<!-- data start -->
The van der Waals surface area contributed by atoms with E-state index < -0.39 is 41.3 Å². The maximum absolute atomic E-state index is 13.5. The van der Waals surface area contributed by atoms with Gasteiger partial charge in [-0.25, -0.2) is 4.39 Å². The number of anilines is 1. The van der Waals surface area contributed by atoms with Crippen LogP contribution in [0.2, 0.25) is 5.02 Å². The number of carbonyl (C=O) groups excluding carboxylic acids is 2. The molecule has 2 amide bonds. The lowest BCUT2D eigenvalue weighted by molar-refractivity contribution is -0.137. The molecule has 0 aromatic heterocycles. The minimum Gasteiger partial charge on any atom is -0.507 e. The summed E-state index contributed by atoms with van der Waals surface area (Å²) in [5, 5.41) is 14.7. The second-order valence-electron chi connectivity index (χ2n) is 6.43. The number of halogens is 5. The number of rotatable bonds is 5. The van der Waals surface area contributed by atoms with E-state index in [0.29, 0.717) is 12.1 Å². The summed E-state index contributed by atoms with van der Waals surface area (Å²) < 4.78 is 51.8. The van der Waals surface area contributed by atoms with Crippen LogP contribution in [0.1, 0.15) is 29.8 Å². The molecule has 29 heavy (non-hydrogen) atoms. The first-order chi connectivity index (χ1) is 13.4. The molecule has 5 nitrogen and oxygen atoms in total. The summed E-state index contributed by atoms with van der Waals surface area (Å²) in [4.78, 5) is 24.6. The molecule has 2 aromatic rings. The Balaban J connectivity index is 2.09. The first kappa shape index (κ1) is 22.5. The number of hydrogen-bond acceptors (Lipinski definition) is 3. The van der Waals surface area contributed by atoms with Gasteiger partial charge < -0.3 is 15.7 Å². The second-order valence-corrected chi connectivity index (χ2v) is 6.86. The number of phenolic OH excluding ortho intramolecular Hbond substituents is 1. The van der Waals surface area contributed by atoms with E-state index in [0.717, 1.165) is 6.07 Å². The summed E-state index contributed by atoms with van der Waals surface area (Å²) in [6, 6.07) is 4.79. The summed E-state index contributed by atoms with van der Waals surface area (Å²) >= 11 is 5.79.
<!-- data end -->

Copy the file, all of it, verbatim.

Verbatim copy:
The van der Waals surface area contributed by atoms with E-state index < -0.39 is 41.3 Å². The maximum absolute atomic E-state index is 13.5. The van der Waals surface area contributed by atoms with Gasteiger partial charge in [-0.25, -0.2) is 4.39 Å². The number of anilines is 1. The van der Waals surface area contributed by atoms with Crippen LogP contribution in [0.2, 0.25) is 5.02 Å². The number of carbonyl (C=O) groups excluding carboxylic acids is 2. The molecule has 2 amide bonds. The lowest BCUT2D eigenvalue weighted by molar-refractivity contribution is -0.137. The molecule has 0 aromatic heterocycles. The minimum Gasteiger partial charge on any atom is -0.507 e. The summed E-state index contributed by atoms with van der Waals surface area (Å²) in [5, 5.41) is 14.7. The second-order valence-electron chi connectivity index (χ2n) is 6.43. The number of halogens is 5. The number of rotatable bonds is 5. The van der Waals surface area contributed by atoms with E-state index in [0.29, 0.717) is 12.1 Å². The summed E-state index contributed by atoms with van der Waals surface area (Å²) < 4.78 is 51.8. The van der Waals surface area contributed by atoms with Crippen LogP contribution in [0.1, 0.15) is 29.8 Å². The molecule has 29 heavy (non-hydrogen) atoms. The first-order chi connectivity index (χ1) is 13.4. The molecule has 5 nitrogen and oxygen atoms in total. The summed E-state index contributed by atoms with van der Waals surface area (Å²) in [4.78, 5) is 24.6. The molecule has 2 aromatic rings. The Balaban J connectivity index is 2.09. The first kappa shape index (κ1) is 22.5. The number of hydrogen-bond acceptors (Lipinski definition) is 3. The van der Waals surface area contributed by atoms with Gasteiger partial charge < -0.3 is 15.7 Å². The second-order valence-corrected chi connectivity index (χ2v) is 6.86. The number of phenolic OH excluding ortho intramolecular Hbond substituents is 1. The van der Waals surface area contributed by atoms with E-state index in [0.717, 1.165) is 6.07 Å². The summed E-state index contributed by atoms with van der Waals surface area (Å²) in [6, 6.07) is 4.79. The summed E-state index contributed by atoms with van der Waals surface area (Å²) >= 11 is 5.79.